The SPDR Gold Shares (GLD) and the Vanguard Mortgage-Backed Securities Index Fund ETF Shares (VMBS) are both among the Top 100 ETFs. GLD is a SPDR State Street Global Advisors N/A fund and VMBS is a Vanguard Intermediate Government fund. So, what’s the difference between GLD and VMBS? And which fund is better?
The expense ratio of GLD is 0.35 percentage points higher than VMBS’s (0.4% vs. 0.05%). GLD also has a high exposure to the technology sector while VMBS is mostly comprised of AAA bonds. Overall, GLD has provided higher returns than VMBS over the past ten years.
In this article, we’ll compare GLD vs. VMBS. We’ll look at fund composition and industry exposure, as well as at their portfolio growth and risk metrics. Moreover, I’ll also discuss GLD’s and VMBS’s performance, annual returns, and holdings and examine how these affect their overall returns.
|Name||SPDR Gold Shares||Vanguard Mortgage-Backed Securities Index Fund ETF Shares|
|Issuer||SPDR State Street Global Advisors||Vanguard|
The SPDR Gold Shares (GLD) is a N/A fund that is issued by SPDR State Street Global Advisors. It currently has 59.26B total assets under management and has yielded an average annual return of 5.81% over the past 10 years. The fund has a dividend yield of 0.0% with an expense ratio of 0.4%.
The Vanguard Mortgage-Backed Securities Index Fund ETF Shares (VMBS) is a Intermediate Government fund that is issued by Vanguard. It currently has 16.61B total assets under management and has yielded an average annual return of 2.89% over the past 10 years. The fund has a dividend yield of 1.23% with an expense ratio of 0.05%.
GLD’s dividend yield is 1.23% lower than that of VMBS (0.0% vs. 1.23%). Also, GLD yielded on average 2.91% more per year over the past decade (5.81% vs. 2.89%). The expense ratio of GLD is 0.35 percentage points higher than VMBS’s (0.4% vs. 0.05%).
GLD’s Top Holdings are Gold Trust, N/A, N/A, N/A, and N/A at 100.0%, 0%, 0%, 0%, and 0%.
N/A (0%), N/A (0%), and N/A (0%) have a slightly smaller but still significant weight. N/A and N/A are also represented in the GLD’s holdings at 0% and 0%.
|VMBS Bond Sectors||Weight|
VMBS’s Top Bond Sectors are ratings of AAA, Below B, B, BB, and BBB at 100.01%, 0.0%, 0.0%, 0.0%, and 0.0%. The fund is less weighted towards A (0.0%), AA (0.0%), and US Government (0.0%) rated bonds.
The SPDR Gold Shares (GLD) has a Beta of 0.48 with a Mean Return of 0.21 and a Sharpe Ratio of 0.12. Its R-squared is 16.21 while GLD’s Standard Deviation is 16.58. Furthermore, the fund has a Treynor Ratio of 1.21 and a Alpha of 3.91.
The Vanguard Mortgage-Backed Securities Index Fund ETF Shares (VMBS) has a Alpha of 0.37 with a Mean Return of 0.21 and a Standard Deviation of 2.02. Its R-squared is 65.78 while VMBS’s Sharpe Ratio is 0.94. Furthermore, the fund has a Treynor Ratio of 3.47 and a Beta of 0.54.
GLD’s Mean Return is 0.00 points lower than that of VMBS and its R-squared is 49.57 points lower. With a Standard Deviation of 16.58, GLD is slightly more volatile than VMBS. The Alpha and Beta of GLD are 3.54 points higher and 0.06 points lower than VMBS’s Alpha and Beta.
GLD had its best year in 2010 with an annual return of 27.25%. GLD’s worst year over the past decade yielded -28.09% and occurred in 2013. In most years the SPDR Gold Shares provided moderate returns such as in 2012, 2016, and 2011 where annual returns amounted to 5.26%, 8.69%, and 11.2% respectively.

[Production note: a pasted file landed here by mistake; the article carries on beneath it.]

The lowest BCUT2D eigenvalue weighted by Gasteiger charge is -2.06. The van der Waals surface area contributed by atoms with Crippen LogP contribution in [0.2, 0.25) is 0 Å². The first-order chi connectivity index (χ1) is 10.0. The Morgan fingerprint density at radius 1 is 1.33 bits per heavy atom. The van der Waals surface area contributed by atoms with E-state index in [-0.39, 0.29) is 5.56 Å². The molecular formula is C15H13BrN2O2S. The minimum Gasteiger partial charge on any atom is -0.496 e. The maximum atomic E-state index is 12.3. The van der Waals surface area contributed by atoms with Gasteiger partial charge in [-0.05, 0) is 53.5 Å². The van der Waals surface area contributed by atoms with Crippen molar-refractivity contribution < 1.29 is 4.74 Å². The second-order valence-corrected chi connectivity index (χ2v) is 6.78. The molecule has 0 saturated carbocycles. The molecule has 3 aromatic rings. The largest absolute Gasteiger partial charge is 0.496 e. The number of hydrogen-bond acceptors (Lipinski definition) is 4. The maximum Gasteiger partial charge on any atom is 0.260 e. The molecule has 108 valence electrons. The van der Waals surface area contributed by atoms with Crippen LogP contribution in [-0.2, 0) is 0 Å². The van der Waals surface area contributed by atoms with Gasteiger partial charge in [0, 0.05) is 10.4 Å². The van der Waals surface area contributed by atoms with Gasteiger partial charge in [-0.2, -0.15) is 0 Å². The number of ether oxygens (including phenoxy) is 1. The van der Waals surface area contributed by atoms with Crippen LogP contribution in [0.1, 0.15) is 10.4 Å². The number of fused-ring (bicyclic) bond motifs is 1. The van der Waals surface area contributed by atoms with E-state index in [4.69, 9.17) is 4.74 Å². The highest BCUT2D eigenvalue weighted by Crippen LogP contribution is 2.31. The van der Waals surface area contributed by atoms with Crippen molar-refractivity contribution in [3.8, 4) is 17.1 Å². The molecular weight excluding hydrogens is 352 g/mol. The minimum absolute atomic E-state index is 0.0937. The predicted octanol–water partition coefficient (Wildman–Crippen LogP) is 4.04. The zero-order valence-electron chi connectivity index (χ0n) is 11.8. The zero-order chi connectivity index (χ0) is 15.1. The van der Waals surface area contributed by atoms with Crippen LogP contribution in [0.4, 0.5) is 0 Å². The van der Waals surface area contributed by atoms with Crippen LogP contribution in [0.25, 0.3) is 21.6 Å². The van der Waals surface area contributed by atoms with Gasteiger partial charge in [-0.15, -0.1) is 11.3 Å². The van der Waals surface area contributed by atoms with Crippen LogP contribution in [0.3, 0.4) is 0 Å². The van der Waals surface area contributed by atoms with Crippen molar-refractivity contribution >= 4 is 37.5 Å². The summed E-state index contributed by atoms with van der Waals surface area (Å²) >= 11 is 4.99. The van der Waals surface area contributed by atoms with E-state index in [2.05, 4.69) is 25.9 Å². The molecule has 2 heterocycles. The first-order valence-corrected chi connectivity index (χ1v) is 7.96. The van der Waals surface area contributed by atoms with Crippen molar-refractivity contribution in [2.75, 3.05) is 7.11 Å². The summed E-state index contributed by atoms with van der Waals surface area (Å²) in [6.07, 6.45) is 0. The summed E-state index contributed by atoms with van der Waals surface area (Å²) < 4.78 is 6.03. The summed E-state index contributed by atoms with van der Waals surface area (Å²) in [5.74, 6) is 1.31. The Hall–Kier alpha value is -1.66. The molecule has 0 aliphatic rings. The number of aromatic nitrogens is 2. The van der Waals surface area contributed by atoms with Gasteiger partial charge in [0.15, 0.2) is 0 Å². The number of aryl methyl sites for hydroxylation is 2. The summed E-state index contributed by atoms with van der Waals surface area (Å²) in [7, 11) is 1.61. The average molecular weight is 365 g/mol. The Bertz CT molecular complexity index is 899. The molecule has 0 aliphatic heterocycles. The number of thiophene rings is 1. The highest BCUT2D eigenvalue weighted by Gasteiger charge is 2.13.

The year 2019 was the strongest year for VMBS, returning 6.17% on an annual basis. The poorest year for VMBS in the last ten years was 2013, with a yield of -1.28%. Most years the Vanguard Mortgage-Backed Securities Index Fund ETF Shares has given investors modest returns, such as in 2017, 2012, and 2020, when gains were 2.37%, 2.47%, and 3.77% respectively.
|Fund||Initial Balance||Final Balance||CAGR|
A $10,000 investment in GLD would have resulted in a final balance of $12,884. This is a profit of $2,884 over 10 years and amounts to a compound annual growth rate (CAGR) of 5.81%.
With a $10,000 investment in VMBS, the end total would have been $13,265. This equates to a $3,265 profit over 10 years and a compound annual growth rate (CAGR) of 2.89%.
GLD’s CAGR is 2.91 percentage points higher than that of VMBS and as a result, would have yielded $381 less on a $10,000 investment. Thus, GLD outperformed VMBS by 2.91% annually.
Over the past years, I have discovered several tools and products that have helped me tremendously on my path to financial freedom:
P.S.: The links below are affiliate links, which means I receive a small commission at no extra cost to you when you sign up for one of the services. Thank you for your support!
1)Personal Capital is simply the best tool out there to track your net worth and plan for financial freedom. Just their retirement planner alone has become an invaluable tool to keep myself on track financially. Try it out, it's free!
2) Take a look at M1 Finance, my favorite broker. I love how easy it is to invest and maintain my portfolio with them. I can set up automatic transfers, rebalance my portfolio with one click and even borrow up to 35% of my assets at super low interest rates!
3) Fundrise is by far the best way I've found to invest in Real Estate. You can diversify your portfolio by investing in their eREITs or even allocate capital to individual properties (without the hassle of managing tenants!).
4) Groundfloor is another great way to get exposure to the real estate sector by investing in short-term, high-yield real estate debt. Current returns are >10% and you can get started with just $10.
5) If you are interested in startup investing, check out Mainvest. I've started allocating a small amount of assets to invest in and support small businesses. Return targets are between 10-25% and you can start with just $100!
To see all of my most up-to-date recommendations, check out the Recommended Tools section.